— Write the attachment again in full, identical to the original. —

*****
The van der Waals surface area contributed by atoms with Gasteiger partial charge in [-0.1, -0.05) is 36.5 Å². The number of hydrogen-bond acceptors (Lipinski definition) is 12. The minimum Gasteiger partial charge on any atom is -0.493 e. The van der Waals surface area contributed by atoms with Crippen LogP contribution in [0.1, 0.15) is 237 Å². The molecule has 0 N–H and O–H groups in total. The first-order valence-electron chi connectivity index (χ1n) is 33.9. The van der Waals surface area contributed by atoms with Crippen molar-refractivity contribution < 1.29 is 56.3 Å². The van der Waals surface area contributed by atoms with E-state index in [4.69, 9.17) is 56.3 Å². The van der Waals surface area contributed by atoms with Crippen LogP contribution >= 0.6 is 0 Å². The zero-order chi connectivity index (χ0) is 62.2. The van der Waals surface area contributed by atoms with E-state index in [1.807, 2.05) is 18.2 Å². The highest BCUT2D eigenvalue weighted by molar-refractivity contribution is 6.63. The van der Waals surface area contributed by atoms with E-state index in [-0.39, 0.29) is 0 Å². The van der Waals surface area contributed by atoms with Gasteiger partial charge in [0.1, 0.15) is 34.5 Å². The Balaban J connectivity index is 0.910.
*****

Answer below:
The van der Waals surface area contributed by atoms with Gasteiger partial charge in [-0.1, -0.05) is 36.5 Å². The number of hydrogen-bond acceptors (Lipinski definition) is 12. The minimum Gasteiger partial charge on any atom is -0.493 e. The van der Waals surface area contributed by atoms with Crippen LogP contribution in [0.1, 0.15) is 237 Å². The molecule has 0 N–H and O–H groups in total. The first-order valence-electron chi connectivity index (χ1n) is 33.9. The van der Waals surface area contributed by atoms with Crippen molar-refractivity contribution < 1.29 is 56.3 Å². The van der Waals surface area contributed by atoms with E-state index in [4.69, 9.17) is 56.3 Å². The van der Waals surface area contributed by atoms with Crippen LogP contribution >= 0.6 is 0 Å². The zero-order chi connectivity index (χ0) is 62.2. The van der Waals surface area contributed by atoms with E-state index in [1.807, 2.05) is 18.2 Å². The highest BCUT2D eigenvalue weighted by molar-refractivity contribution is 6.63. The van der Waals surface area contributed by atoms with E-state index in [-0.39, 0.29) is 0 Å². The van der Waals surface area contributed by atoms with Gasteiger partial charge in [0.1, 0.15) is 34.5 Å². The Balaban J connectivity index is 0.910.